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U research suggests public safety risks in bail reform

Discussions of reforming the bail system often turn to the question of public safety. Would people out on bail commit crimes? The answer appears to be yes.

Discussions of reforming the bail system, which allows defendants to post a monetary bond and leave jail while they await trial, often turn to the question of public safety. Would people out on bail commit crimes?

The answer, according to two University of Utah professors, appears to be yes. Public safety, they say, may be endangered by increased numbers of released defendants. Distinguished professor of law Paul Cassell and economics professor Richard Fowles have reanalyzed data on increased pretrial releases in Cook County, Illinois (the Chicago area), and found that the releases lead to increased crimes. These costs, they say, call into question whether bail reform measures in Cook County—and other areas around the country—are truly cost-beneficial.

“Paul and I do share the belief that it is important to utilize data to assess the consequences of policy decisions,” Fowles says.

Read their working paper, titled “Does Bail Reform Increase Crime? An Empirical Assessment of the Public Safety Implications of Bail Reform in Cook County, Illinois,” here.

More releases

In September 2017, the Cook County Circuit Court adopted new pretrial release procedures—“bail reform.” The intent was to make the justice system more equitable, as high bail amounts were economically insurmountable for many defendants. A year and a half later, in May 2019, the Office of the Chief Judge of Cook County published a statistical review of how the new procedures had operated. The study concluded that the new procedures had led to many more defendants being released before trial but had not led to an increase in crime.


In their working paper, Cassell, a former United States District Judge, and Fowles reanalyze the bail reform study’s public safety conclusions. The county’s study, they say, looked simply at crime rates as a whole before and after bail reform and did not account for various confounding factors that could obscure criminal behavior by pretrial releasees.

They conclude that, contrary to the study’s assertions, the new changes to pretrial release procedures did, in fact, lead to an increase in crimes committed by pretrial releasees in Cook County. Properly measured and estimated, the number of defendants who were charged with committing new crimes increased by 45% after the changes in release procedures. And, more concerningly, the number of pretrial releasees who committed violent crimes increased by an estimated 33%. In addition, as reported by the Chicago Tribune, murders committed by pretrial releasees may have also increased; and a substantial number of aggravated domestic violence prosecutions appear to have been dropped after the changes, possibly because released domestic violence defendants could have intimidated their victims into not pursuing charges.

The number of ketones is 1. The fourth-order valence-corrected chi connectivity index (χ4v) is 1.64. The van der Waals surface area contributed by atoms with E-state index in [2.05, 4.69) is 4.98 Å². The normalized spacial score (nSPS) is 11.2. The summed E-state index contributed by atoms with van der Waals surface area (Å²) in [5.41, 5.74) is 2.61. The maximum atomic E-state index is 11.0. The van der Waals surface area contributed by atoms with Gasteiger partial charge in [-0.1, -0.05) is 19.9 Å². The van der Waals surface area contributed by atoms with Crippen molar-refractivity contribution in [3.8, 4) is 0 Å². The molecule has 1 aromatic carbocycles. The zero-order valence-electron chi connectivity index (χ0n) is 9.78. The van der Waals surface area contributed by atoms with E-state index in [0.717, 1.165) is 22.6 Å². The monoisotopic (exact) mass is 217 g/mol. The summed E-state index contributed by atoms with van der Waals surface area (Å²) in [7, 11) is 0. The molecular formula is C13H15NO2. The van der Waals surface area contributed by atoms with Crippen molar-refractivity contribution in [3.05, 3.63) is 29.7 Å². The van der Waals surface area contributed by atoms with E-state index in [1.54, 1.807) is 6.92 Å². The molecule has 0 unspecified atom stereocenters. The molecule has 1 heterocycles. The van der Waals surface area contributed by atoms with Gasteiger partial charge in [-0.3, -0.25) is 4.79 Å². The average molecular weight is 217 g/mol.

Costs and benefits

Cassell and Fowles raise the caution that what happened in Cook County could also be happening in other areas. As they explain in their paper, the Cook County bail reforms rely on a Public Safety Assessment developed with the assistance of the Laura and John Arnold Foundation. The risk assessment program has been used in more than 25 other jurisdictions, including three statewide programs. “If Cook County’s bail reforms have produced more additional crimes than can be justified on cost-benefit analysis, then many other jurisdictions may have faced similar consequences,” Cassell and Fowles write.

In Utah, the Legislature passed bail reform measures in 2017 and 2019 focused on reducing the use of cash bail instead of other forms of release. Cassell and Fowles write that such reforms can be implemented without jeopardizing public safety, but if the changes significantly expand the number of defendants (particularly violent defendants) who are being released before trial, then the possibility of corresponding crime increases must be considered.

Danger to victims

“What has happened in Cook County,” the researchers say, “is that the court has reported that releasing more defendants before trial does not create any additional risk to the public. That is counterintuitive—one would think that as more defendants charged with felony crimes are placed back on the streets, the risk of those defendants committing new crimes also increases. And that is, in fact, what the data shows, when properly analyzed.”

Levels of violent crimes, particularly gun crimes, have been high in Chicago in the last decade. In 2018, Cassell and Fowles teamed up to analyze the Chicago homicide spike, finding that the cause of the spike was likely a reduction in stop-and-frisks by law enforcement. Their earlier paper can be found here. In light of the high levels—and high costs—of gun crimes, their current paper raises the caution that perhaps those charged with dangerous crimes, particularly gun crimes, should be carefully scrutinized before being released pretrial.

“Our findings suggest that as bail reform increases the number of defendants who are released, there appear to be corresponding increases in danger to public safety,” Cassell says.

Find the working paper here.